DESIGN: The investigators propose a proof-of-concept and mechanistic, randomized-controlled, parallel groups study of high (220 mcg, 4 puffs twice a day) vs. low (44 mcg twice a day) dose inhaled FP, followed by an 8-week wash-out period, in 58 steroid-naive subjects with OLD. Following baseline Pcrit, PSG, MRI and tongue function (using the Iowa Oral Performance Instrument) measurements, subjects will enter a 2-week low-dose FP run-in, with subsequent randomization to either high- vs. low-dose FP, for 16 weeks. At mid-period, Pcrit, tongue function and steroid responsiveness status (defined as 5% improvement from baseline in FEV1%) will be determined. At the end of treatment, Pcrit, PSG, MRI and tongue measurements will be taken. Then, subjects will enter an 8-week wash-out that ends with repeat Pcrit and tongue function assessments.

SIGNIFICANCE: Millions of people, including many Veterans, are treated with ICS for OLD, and among those with COPD, these numbers are likely to escalate. However, do these medications alter UAW collapsibility and predispose to OSA in some individuals, as our preliminary observations suggest? This research is innovative because it will directly evaluate the effects of ICS on the UAW structure and function during sleep and wakefulness. At the study completion, it is the investigators expectation that they will have elucidated the effects and governing mechanisms of ICS on UAW patency and SDB severity. Data generated will form the foundation for future research aimed at expanding our understanding of ICS's effects on UAW and means to mitigate/prevent them. The clinical implication of our findings will be experimental-based verification of deleterious effects of ICS on UAW and risk for OSA, which will ultimately be of enormous financial benefit to the VA and OLD management programs.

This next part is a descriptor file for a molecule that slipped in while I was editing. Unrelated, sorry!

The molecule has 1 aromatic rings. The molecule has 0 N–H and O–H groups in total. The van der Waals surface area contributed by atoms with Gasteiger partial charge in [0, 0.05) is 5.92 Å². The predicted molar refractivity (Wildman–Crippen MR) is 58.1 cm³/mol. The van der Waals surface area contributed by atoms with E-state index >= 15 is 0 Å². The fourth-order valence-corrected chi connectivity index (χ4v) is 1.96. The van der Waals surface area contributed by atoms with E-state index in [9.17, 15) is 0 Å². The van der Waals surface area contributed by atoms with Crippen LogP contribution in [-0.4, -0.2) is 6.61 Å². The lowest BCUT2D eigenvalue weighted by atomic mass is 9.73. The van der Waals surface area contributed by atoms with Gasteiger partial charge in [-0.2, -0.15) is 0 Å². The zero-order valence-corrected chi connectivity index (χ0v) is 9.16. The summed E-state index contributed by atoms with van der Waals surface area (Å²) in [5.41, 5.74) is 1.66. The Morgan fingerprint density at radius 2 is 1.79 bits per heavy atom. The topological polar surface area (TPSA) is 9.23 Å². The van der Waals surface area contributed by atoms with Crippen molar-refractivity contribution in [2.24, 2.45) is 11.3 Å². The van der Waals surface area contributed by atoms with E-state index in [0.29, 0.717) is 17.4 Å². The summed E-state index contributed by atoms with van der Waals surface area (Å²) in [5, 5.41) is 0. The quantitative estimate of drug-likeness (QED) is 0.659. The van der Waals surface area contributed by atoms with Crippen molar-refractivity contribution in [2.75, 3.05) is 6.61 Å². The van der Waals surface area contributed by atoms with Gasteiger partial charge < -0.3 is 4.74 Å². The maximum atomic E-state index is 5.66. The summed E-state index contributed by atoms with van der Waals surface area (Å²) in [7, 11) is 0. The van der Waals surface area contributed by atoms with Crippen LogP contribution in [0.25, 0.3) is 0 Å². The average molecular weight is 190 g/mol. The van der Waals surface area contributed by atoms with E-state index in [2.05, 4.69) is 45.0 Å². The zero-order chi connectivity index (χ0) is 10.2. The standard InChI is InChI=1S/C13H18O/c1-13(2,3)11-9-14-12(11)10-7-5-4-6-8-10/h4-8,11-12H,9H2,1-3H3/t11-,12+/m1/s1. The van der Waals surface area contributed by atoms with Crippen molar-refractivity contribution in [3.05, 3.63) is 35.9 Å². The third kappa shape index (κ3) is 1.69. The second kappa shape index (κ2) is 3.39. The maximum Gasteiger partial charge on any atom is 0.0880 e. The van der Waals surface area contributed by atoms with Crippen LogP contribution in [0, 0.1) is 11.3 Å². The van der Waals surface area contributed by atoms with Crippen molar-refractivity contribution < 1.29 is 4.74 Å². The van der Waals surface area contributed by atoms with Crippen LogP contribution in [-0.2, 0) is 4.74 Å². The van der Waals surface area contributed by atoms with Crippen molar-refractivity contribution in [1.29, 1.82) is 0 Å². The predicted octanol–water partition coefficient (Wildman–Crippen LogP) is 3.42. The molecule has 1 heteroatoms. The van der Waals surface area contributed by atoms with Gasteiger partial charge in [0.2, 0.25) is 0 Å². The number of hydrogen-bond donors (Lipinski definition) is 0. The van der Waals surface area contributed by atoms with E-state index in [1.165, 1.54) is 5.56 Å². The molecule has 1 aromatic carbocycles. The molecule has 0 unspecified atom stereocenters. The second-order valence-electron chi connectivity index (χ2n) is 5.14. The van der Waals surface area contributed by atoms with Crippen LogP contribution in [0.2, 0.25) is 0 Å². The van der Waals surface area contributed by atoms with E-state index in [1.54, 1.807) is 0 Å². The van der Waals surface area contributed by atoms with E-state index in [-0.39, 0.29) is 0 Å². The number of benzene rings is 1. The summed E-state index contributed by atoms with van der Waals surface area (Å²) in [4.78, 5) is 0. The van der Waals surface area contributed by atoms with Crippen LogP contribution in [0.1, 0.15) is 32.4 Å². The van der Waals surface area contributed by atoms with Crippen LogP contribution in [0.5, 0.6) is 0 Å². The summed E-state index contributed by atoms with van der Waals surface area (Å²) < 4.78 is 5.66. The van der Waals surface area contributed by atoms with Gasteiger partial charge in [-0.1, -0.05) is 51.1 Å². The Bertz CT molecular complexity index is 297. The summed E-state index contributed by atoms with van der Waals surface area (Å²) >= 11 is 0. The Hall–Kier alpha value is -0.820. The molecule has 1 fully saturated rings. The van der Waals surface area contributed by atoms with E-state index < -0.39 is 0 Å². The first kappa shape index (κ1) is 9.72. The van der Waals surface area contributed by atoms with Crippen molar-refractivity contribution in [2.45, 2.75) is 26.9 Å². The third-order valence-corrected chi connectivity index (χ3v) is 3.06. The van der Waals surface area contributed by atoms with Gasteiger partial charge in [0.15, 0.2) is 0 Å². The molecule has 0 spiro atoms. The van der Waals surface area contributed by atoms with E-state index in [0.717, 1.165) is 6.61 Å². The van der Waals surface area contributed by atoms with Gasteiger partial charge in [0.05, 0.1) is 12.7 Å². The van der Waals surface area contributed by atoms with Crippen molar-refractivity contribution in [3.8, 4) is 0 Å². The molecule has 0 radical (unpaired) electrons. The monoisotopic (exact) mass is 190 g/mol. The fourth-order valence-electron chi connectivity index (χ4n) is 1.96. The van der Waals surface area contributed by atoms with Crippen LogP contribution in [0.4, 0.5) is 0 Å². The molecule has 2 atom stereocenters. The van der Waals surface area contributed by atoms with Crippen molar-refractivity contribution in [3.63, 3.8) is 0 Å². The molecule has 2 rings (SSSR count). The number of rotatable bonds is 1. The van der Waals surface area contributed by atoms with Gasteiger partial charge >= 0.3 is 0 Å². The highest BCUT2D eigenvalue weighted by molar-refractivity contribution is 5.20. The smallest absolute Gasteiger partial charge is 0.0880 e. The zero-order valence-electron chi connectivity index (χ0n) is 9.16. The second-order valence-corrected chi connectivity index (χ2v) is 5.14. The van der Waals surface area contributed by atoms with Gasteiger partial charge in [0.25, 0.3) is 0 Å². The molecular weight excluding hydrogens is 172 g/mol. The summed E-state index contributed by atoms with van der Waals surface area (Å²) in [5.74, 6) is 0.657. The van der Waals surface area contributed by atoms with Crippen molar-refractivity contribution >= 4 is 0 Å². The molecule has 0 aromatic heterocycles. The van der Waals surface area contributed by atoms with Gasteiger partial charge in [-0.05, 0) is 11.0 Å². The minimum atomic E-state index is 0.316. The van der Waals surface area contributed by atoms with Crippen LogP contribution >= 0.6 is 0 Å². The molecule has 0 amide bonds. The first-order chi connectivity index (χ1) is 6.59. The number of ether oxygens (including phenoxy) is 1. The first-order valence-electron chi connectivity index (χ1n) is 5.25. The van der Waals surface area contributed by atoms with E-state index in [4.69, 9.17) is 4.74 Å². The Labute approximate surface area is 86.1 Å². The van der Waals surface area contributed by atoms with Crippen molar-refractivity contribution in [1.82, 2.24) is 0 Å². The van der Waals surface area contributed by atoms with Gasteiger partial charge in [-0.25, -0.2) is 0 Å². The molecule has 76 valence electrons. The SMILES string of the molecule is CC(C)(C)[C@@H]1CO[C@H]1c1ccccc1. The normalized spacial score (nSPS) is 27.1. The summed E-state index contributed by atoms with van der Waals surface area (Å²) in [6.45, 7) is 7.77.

Eligibility

Ages Eligible for Study:   18 Years and older
Genders Eligible for Study:   Both
Accepts Healthy Volunteers:   No
Criteria

Inclusion Criteria:

  • American Veterans
  • age 18 and above
  • diagnosis of asthma and COPD per guidelines
  • for asthma, persistent symptoms per guidelines
  • for asthma, a pre-bronchodilator FEV1 55-90% and DLCO 80% predicted
  • for asthma, physiologic confirmation by bronchodilator or methacholine challenge
  • for COPD, a post-bronchodilator ratio of FEV1/FVC 70% and FEV1 50%
  • overall smoking history of <10 pack-years for asthma and 10 pack-years for COPD.

Exclusion Criteria:

  • any use of inhaled corticosteroid for >2 weeks at a time during the last 6 months, or any use in the last 6 weeks;